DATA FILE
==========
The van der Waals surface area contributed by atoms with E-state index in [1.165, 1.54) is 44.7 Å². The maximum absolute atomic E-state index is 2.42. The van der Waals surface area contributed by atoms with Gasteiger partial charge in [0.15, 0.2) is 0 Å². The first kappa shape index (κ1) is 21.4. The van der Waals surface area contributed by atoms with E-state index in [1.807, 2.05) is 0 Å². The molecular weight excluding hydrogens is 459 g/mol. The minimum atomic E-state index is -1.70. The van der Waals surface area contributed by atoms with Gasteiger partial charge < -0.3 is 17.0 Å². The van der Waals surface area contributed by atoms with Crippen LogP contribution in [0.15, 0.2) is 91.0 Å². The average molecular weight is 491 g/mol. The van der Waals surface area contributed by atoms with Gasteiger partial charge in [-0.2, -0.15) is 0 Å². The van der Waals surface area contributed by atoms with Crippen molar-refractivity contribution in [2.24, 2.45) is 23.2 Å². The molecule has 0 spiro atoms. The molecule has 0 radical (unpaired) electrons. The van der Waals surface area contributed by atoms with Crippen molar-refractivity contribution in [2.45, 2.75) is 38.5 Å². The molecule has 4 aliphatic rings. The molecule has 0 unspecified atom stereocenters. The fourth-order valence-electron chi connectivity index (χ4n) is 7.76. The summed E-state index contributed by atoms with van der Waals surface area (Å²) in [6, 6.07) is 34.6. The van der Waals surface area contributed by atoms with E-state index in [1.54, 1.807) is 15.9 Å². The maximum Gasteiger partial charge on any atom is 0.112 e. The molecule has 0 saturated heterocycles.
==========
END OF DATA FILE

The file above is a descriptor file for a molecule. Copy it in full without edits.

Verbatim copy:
The van der Waals surface area contributed by atoms with E-state index in [1.165, 1.54) is 44.7 Å². The maximum absolute atomic E-state index is 2.42. The van der Waals surface area contributed by atoms with Gasteiger partial charge in [0.15, 0.2) is 0 Å². The first kappa shape index (κ1) is 21.4. The van der Waals surface area contributed by atoms with E-state index in [1.807, 2.05) is 0 Å². The molecular weight excluding hydrogens is 459 g/mol. The minimum atomic E-state index is -1.70. The van der Waals surface area contributed by atoms with Gasteiger partial charge < -0.3 is 17.0 Å². The van der Waals surface area contributed by atoms with Crippen LogP contribution in [0.15, 0.2) is 91.0 Å². The average molecular weight is 491 g/mol. The van der Waals surface area contributed by atoms with Gasteiger partial charge in [-0.2, -0.15) is 0 Å². The van der Waals surface area contributed by atoms with Crippen molar-refractivity contribution in [2.24, 2.45) is 23.2 Å². The molecule has 0 spiro atoms. The molecule has 0 radical (unpaired) electrons. The van der Waals surface area contributed by atoms with Crippen molar-refractivity contribution in [2.45, 2.75) is 38.5 Å². The molecule has 4 aliphatic rings. The molecule has 0 unspecified atom stereocenters. The fourth-order valence-electron chi connectivity index (χ4n) is 7.76. The summed E-state index contributed by atoms with van der Waals surface area (Å²) in [6, 6.07) is 34.6. The van der Waals surface area contributed by atoms with E-state index in [1.54, 1.807) is 15.9 Å². The maximum Gasteiger partial charge on any atom is 0.112 e. The molecule has 0 saturated heterocycles.